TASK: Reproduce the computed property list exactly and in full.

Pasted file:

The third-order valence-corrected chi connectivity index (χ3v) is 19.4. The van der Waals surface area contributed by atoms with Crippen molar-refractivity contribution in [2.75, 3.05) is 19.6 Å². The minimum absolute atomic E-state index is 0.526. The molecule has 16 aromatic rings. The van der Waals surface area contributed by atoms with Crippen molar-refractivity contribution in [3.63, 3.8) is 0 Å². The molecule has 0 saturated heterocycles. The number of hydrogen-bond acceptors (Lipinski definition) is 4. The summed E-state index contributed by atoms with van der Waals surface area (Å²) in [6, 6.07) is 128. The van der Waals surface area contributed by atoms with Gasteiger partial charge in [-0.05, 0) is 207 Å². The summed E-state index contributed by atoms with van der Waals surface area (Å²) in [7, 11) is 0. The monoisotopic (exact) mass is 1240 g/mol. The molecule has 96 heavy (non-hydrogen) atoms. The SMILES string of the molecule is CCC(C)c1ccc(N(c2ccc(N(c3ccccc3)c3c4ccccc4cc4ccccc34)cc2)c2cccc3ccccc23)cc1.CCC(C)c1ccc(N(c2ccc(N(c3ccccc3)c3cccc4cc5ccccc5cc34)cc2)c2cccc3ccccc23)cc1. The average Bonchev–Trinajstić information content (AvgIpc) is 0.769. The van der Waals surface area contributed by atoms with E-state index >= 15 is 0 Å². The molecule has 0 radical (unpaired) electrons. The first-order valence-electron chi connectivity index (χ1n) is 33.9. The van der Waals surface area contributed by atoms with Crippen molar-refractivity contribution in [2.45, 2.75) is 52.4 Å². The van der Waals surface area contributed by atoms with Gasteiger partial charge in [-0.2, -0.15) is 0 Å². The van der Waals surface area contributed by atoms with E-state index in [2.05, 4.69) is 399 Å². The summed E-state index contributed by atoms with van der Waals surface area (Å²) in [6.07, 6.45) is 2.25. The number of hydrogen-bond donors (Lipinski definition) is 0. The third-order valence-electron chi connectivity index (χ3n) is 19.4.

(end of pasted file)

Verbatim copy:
The third-order valence-corrected chi connectivity index (χ3v) is 19.4. The van der Waals surface area contributed by atoms with Crippen molar-refractivity contribution in [2.75, 3.05) is 19.6 Å². The minimum absolute atomic E-state index is 0.526. The molecule has 16 aromatic rings. The van der Waals surface area contributed by atoms with Crippen molar-refractivity contribution in [3.63, 3.8) is 0 Å². The molecule has 0 saturated heterocycles. The number of hydrogen-bond acceptors (Lipinski definition) is 4. The summed E-state index contributed by atoms with van der Waals surface area (Å²) in [6, 6.07) is 128. The van der Waals surface area contributed by atoms with Gasteiger partial charge in [-0.05, 0) is 207 Å². The summed E-state index contributed by atoms with van der Waals surface area (Å²) in [7, 11) is 0. The monoisotopic (exact) mass is 1240 g/mol. The molecule has 96 heavy (non-hydrogen) atoms. The SMILES string of the molecule is CCC(C)c1ccc(N(c2ccc(N(c3ccccc3)c3c4ccccc4cc4ccccc34)cc2)c2cccc3ccccc23)cc1.CCC(C)c1ccc(N(c2ccc(N(c3ccccc3)c3cccc4cc5ccccc5cc34)cc2)c2cccc3ccccc23)cc1. The average Bonchev–Trinajstić information content (AvgIpc) is 0.769. The van der Waals surface area contributed by atoms with E-state index >= 15 is 0 Å². The molecule has 0 radical (unpaired) electrons. The first-order valence-electron chi connectivity index (χ1n) is 33.9. The van der Waals surface area contributed by atoms with Crippen molar-refractivity contribution in [2.45, 2.75) is 52.4 Å². The van der Waals surface area contributed by atoms with Gasteiger partial charge in [-0.2, -0.15) is 0 Å². The van der Waals surface area contributed by atoms with E-state index in [2.05, 4.69) is 399 Å². The summed E-state index contributed by atoms with van der Waals surface area (Å²) in [6.07, 6.45) is 2.25. The number of hydrogen-bond donors (Lipinski definition) is 0. The third-order valence-electron chi connectivity index (χ3n) is 19.4.